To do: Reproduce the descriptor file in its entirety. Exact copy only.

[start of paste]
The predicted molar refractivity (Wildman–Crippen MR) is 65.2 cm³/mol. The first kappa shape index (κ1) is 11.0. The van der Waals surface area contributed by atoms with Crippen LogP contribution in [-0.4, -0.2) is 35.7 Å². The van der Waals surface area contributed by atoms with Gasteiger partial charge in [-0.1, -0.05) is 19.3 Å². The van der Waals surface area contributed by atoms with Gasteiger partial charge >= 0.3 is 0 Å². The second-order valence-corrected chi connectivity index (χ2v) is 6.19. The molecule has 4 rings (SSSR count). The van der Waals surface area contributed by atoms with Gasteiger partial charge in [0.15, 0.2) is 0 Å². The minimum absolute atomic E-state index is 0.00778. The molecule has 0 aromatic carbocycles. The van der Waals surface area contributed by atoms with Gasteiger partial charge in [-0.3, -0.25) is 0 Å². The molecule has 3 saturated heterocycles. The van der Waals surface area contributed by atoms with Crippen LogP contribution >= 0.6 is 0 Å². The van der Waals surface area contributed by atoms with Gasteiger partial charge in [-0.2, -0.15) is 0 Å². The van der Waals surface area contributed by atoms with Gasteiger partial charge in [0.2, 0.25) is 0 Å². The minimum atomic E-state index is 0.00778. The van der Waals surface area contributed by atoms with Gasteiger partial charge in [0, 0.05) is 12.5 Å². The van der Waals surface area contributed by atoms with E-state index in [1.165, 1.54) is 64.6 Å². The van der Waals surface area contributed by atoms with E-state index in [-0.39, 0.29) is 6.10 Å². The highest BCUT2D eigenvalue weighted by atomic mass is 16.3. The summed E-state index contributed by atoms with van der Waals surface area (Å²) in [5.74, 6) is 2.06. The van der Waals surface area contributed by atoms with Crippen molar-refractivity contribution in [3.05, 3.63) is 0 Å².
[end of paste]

The predicted molar refractivity (Wildman–Crippen MR) is 65.2 cm³/mol. The first kappa shape index (κ1) is 11.0. The van der Waals surface area contributed by atoms with Crippen LogP contribution in [-0.4, -0.2) is 35.7 Å². The van der Waals surface area contributed by atoms with Gasteiger partial charge in [-0.1, -0.05) is 19.3 Å². The van der Waals surface area contributed by atoms with Gasteiger partial charge >= 0.3 is 0 Å². The second-order valence-corrected chi connectivity index (χ2v) is 6.19. The molecule has 4 rings (SSSR count). The van der Waals surface area contributed by atoms with Gasteiger partial charge in [0.15, 0.2) is 0 Å². The minimum absolute atomic E-state index is 0.00778. The molecule has 0 aromatic carbocycles. The van der Waals surface area contributed by atoms with Gasteiger partial charge in [-0.3, -0.25) is 0 Å². The molecule has 3 saturated heterocycles. The van der Waals surface area contributed by atoms with Crippen LogP contribution >= 0.6 is 0 Å². The van der Waals surface area contributed by atoms with Gasteiger partial charge in [-0.2, -0.15) is 0 Å². The van der Waals surface area contributed by atoms with Gasteiger partial charge in [0.2, 0.25) is 0 Å². The minimum atomic E-state index is 0.00778. The van der Waals surface area contributed by atoms with Gasteiger partial charge in [0, 0.05) is 12.5 Å². The van der Waals surface area contributed by atoms with E-state index in [1.165, 1.54) is 64.6 Å². The van der Waals surface area contributed by atoms with E-state index in [-0.39, 0.29) is 6.10 Å². The highest BCUT2D eigenvalue weighted by atomic mass is 16.3. The summed E-state index contributed by atoms with van der Waals surface area (Å²) in [5.74, 6) is 2.06. The van der Waals surface area contributed by atoms with Crippen molar-refractivity contribution in [3.05, 3.63) is 0 Å².